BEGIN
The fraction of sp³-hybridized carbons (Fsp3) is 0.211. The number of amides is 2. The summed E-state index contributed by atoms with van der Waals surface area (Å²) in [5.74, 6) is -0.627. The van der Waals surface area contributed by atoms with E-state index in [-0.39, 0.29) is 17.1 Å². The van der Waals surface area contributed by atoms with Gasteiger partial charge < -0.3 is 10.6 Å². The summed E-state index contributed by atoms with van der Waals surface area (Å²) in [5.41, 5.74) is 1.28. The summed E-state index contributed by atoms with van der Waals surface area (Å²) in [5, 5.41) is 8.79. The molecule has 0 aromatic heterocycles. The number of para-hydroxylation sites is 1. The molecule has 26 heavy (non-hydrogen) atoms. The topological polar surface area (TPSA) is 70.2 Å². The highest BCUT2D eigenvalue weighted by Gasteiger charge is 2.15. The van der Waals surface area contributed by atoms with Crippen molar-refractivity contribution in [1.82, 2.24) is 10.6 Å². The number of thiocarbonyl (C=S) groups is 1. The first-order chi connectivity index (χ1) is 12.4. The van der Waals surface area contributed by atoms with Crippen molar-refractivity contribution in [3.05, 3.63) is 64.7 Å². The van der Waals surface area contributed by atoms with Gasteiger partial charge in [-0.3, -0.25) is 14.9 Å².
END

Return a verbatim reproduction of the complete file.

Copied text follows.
The fraction of sp³-hybridized carbons (Fsp3) is 0.211. The number of amides is 2. The summed E-state index contributed by atoms with van der Waals surface area (Å²) in [5.74, 6) is -0.627. The van der Waals surface area contributed by atoms with E-state index in [-0.39, 0.29) is 17.1 Å². The van der Waals surface area contributed by atoms with Gasteiger partial charge < -0.3 is 10.6 Å². The summed E-state index contributed by atoms with van der Waals surface area (Å²) in [5.41, 5.74) is 1.28. The summed E-state index contributed by atoms with van der Waals surface area (Å²) in [5, 5.41) is 8.79. The molecule has 0 aromatic heterocycles. The number of para-hydroxylation sites is 1. The molecule has 26 heavy (non-hydrogen) atoms. The topological polar surface area (TPSA) is 70.2 Å². The highest BCUT2D eigenvalue weighted by Gasteiger charge is 2.15. The van der Waals surface area contributed by atoms with Crippen molar-refractivity contribution in [1.82, 2.24) is 10.6 Å². The number of thiocarbonyl (C=S) groups is 1. The first-order chi connectivity index (χ1) is 12.4. The van der Waals surface area contributed by atoms with Crippen molar-refractivity contribution in [3.05, 3.63) is 64.7 Å². The van der Waals surface area contributed by atoms with Gasteiger partial charge in [-0.3, -0.25) is 14.9 Å².